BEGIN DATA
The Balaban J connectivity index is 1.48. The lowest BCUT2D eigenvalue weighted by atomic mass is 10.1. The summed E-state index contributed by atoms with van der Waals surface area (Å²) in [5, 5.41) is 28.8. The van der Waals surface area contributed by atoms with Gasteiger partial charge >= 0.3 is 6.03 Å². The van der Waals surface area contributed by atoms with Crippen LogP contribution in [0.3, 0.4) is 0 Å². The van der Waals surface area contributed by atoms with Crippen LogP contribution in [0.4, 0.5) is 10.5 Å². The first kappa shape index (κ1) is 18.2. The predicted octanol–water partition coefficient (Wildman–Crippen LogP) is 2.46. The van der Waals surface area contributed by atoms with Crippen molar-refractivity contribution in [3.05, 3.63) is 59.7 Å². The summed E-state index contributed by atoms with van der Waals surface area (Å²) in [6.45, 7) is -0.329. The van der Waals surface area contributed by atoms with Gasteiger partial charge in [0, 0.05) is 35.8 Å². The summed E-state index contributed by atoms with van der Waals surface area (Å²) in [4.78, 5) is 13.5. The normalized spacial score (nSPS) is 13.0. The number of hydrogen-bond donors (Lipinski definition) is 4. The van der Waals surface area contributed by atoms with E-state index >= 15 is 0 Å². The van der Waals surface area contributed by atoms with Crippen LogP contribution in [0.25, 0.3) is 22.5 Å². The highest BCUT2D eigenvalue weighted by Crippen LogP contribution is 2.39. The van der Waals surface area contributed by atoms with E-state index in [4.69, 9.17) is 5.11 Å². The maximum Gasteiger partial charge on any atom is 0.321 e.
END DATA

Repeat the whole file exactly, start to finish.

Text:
The Balaban J connectivity index is 1.48. The lowest BCUT2D eigenvalue weighted by atomic mass is 10.1. The summed E-state index contributed by atoms with van der Waals surface area (Å²) in [5, 5.41) is 28.8. The van der Waals surface area contributed by atoms with Gasteiger partial charge >= 0.3 is 6.03 Å². The van der Waals surface area contributed by atoms with Crippen LogP contribution in [0.3, 0.4) is 0 Å². The van der Waals surface area contributed by atoms with Crippen LogP contribution in [0.4, 0.5) is 10.5 Å². The first kappa shape index (κ1) is 18.2. The predicted octanol–water partition coefficient (Wildman–Crippen LogP) is 2.46. The van der Waals surface area contributed by atoms with Crippen molar-refractivity contribution in [3.05, 3.63) is 59.7 Å². The summed E-state index contributed by atoms with van der Waals surface area (Å²) in [6.45, 7) is -0.329. The van der Waals surface area contributed by atoms with Gasteiger partial charge in [0, 0.05) is 35.8 Å². The summed E-state index contributed by atoms with van der Waals surface area (Å²) in [4.78, 5) is 13.5. The normalized spacial score (nSPS) is 13.0. The number of hydrogen-bond donors (Lipinski definition) is 4. The van der Waals surface area contributed by atoms with E-state index >= 15 is 0 Å². The van der Waals surface area contributed by atoms with Crippen LogP contribution in [0.25, 0.3) is 22.5 Å². The highest BCUT2D eigenvalue weighted by Crippen LogP contribution is 2.39. The van der Waals surface area contributed by atoms with E-state index in [4.69, 9.17) is 5.11 Å². The maximum Gasteiger partial charge on any atom is 0.321 e.